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Today's Stichomancy for Jennifer Garner

The first excerpt represents the past or something you must release, and is drawn from Eugenie Grandet by Honore de Balzac:


Charles stepped back, and they bid each other good-night with a mutual smile.

Both fell asleep in the same dream; and from that moment the youth began to wear roses with his mourning. The next day, before breakfast, Madame Grandet found her daughter in the garden in company with Charles. The young man was still sad, as became a poor fellow who, plunged in misfortune, measures the depths of the abyss into which he has fallen, and sees the terrible burden of his whole future life.

"My father will not be home till dinner-time," said Eugenie, perceiving the anxious look on her mother's face.

Eugenie Grandet
The second excerpt represents the present or the deciding factor of the moment, and is drawn from The Great God Pan by Arthur Machen:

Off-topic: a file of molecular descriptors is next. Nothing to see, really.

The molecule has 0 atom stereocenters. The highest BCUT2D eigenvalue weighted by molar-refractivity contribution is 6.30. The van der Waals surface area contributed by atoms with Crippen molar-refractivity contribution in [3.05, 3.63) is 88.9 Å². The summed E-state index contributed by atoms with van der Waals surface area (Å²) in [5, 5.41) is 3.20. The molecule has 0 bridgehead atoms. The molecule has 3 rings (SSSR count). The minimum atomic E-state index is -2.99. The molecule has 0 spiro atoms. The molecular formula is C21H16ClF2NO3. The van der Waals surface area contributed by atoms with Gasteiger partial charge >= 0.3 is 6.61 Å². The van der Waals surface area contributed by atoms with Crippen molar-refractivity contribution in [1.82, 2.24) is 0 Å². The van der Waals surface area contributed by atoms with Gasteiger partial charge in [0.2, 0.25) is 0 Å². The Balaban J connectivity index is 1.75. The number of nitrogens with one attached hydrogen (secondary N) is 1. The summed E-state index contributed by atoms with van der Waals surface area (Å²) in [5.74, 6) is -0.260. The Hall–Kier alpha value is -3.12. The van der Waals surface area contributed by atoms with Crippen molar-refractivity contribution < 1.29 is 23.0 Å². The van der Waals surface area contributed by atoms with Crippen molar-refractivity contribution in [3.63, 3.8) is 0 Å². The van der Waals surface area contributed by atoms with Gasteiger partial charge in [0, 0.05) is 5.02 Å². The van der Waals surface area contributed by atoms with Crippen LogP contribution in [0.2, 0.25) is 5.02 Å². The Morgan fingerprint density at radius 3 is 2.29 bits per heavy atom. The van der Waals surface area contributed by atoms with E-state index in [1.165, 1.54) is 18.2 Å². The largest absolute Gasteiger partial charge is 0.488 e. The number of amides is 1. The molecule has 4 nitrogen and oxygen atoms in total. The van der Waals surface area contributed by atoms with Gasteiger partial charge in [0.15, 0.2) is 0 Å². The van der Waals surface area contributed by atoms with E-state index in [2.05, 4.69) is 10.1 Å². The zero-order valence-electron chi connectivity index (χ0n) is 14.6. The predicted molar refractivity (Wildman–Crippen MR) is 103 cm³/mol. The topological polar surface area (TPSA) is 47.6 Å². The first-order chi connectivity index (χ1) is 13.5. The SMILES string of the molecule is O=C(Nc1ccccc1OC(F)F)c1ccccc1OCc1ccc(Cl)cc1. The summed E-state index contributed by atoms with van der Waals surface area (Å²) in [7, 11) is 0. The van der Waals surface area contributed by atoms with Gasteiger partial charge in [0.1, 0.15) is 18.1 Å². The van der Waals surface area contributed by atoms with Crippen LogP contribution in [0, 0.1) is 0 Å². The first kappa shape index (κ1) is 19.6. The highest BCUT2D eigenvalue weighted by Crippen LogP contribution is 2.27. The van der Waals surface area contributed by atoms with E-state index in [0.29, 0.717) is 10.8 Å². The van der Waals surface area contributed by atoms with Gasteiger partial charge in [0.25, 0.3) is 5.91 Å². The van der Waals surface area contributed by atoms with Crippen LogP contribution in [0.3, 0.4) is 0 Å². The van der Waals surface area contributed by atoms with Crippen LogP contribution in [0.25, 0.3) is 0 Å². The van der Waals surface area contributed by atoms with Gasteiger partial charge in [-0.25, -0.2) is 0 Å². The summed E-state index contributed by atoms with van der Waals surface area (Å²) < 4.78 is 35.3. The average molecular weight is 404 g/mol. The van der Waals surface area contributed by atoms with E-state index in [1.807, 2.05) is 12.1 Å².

that, and some of the best people have taken her up. I hear she has some wonderful claret, really marvellous wine, which must have cost a fabulous sum. Lord Argentine was telling me about it; he was there last Sunday evening. He assures me he has never tasted such a wine, and Argentine, as you know, is an expert. By the way, that reminds me, she must be an oddish sort of woman, this Mrs. Beaumont. Argentine asked her how old the wine was, and what do you think she said? 'About a thousand years, I believe.' Lord Argentine thought she was chaffing him, you know, but when he laughed she said she was speaking quite seriously and offered to show him the jar. Of course, he

The Great God Pan
The third excerpt represents the future or something you must embrace, and is drawn from The Man against the Sky by Edwin Arlington Robinson:

What now's a-rampage in him, and exhibit, With a decent half-allegiance to the ages An earnest of at least a casual eye Turned once on what he owes to Gutenberg, And to the fealty of more centuries Than are as yet a picture in our vision. "There's time enough, -- I'll do it when I'm old, And we're immortal men," he says to that; And then he says to me, "Ben, what's `immortal'? Think you by any force of ordination It may be nothing of a sort more noisy